Pensions,Quality of Life,Work and Retirement

Sunday 21st September 2014; Green Room, Bridgewater Hall, Lower Mosley St, Manchester, M2 3WS (Outside the secure zone); 18:30 (for 19:00) to 21:00
Exclusive Invitation Only dinner debate

ILC-UK and the University of Manchester, supported by the British Society of Gerontology


A private dinner debate in Manchester during the Labour Party Conference 2014. During the debate we considered how we can maximise the economic benefits of extending working lives whilst minimising the social challenges.

In June, the Government set out a new action plan to help older workers stay in the workplace. The ‘Fuller Working Lives’ framework for action sets out a series of proposals to support extending working lives. It announced the appointment of a new Business Champion for Older Workers.

Encouraging and supporting people to stay on in work longer is likely to be vital to future economic success. Older workers will play a significant role in addressing skills gaps and increasing the average age of retirement is likely to deliver positive results in terms of retirement income.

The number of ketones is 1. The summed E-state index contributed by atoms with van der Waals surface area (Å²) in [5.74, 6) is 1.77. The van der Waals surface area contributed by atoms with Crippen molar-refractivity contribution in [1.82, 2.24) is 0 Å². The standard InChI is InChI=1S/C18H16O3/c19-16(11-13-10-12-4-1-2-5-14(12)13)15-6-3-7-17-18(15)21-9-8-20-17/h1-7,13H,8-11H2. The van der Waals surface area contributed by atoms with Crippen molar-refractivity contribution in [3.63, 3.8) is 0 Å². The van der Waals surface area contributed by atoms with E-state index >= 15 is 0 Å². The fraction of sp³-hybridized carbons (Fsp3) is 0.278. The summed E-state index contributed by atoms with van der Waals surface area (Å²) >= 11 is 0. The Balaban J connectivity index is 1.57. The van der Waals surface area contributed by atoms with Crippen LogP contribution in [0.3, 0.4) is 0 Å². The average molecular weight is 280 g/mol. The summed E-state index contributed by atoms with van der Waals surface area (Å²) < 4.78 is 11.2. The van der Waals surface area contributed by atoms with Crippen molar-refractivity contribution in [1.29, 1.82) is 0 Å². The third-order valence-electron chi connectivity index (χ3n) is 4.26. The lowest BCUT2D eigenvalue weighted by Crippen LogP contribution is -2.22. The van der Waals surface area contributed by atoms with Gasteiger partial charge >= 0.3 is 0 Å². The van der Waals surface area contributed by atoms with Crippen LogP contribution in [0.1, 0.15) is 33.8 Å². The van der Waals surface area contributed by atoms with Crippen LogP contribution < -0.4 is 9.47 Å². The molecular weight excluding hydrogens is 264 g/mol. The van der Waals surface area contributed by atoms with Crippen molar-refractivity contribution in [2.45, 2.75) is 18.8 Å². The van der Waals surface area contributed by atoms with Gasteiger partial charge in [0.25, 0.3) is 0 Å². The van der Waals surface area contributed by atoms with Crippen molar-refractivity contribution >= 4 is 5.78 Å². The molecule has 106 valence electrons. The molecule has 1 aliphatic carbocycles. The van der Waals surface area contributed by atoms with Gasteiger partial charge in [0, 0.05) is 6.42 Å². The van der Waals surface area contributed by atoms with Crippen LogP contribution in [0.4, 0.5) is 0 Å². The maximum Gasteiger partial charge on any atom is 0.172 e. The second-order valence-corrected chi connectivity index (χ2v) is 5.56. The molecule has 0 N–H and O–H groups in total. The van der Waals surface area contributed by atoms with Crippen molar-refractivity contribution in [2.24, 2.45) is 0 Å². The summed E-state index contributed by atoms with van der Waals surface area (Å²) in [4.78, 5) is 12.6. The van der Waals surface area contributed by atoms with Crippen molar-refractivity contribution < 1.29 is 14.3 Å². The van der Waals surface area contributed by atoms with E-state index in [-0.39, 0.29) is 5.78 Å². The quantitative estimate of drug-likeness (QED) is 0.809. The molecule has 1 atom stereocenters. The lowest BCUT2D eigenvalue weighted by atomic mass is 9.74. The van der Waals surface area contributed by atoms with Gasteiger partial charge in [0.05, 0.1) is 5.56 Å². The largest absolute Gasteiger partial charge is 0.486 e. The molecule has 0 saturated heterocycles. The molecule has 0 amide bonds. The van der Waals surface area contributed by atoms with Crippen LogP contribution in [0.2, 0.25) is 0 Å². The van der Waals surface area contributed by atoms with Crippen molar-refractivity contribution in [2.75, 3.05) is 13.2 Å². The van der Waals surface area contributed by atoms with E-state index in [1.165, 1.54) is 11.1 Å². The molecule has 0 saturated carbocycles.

According to Office for National Statistics estimates, in the next 10 years there will be 700,000 fewer people aged 16 to 49 but 3.7 million more people aged between 50 and State Pension age – a fundamental shift in the age distribution of the UK workforce which industry cannot ignore.

While the UK employment rate for 55 to 64 year olds is around 60% and growing, the recent improvement has been relatively modest compared to many other nations, and several countries achieve employment rates of around 70% or above – so there is significant room for improvement.

During this debate we explored what more can be done to extend working lives and how we can manage the social challenges.

This was an exclusive invitation only dinner debate.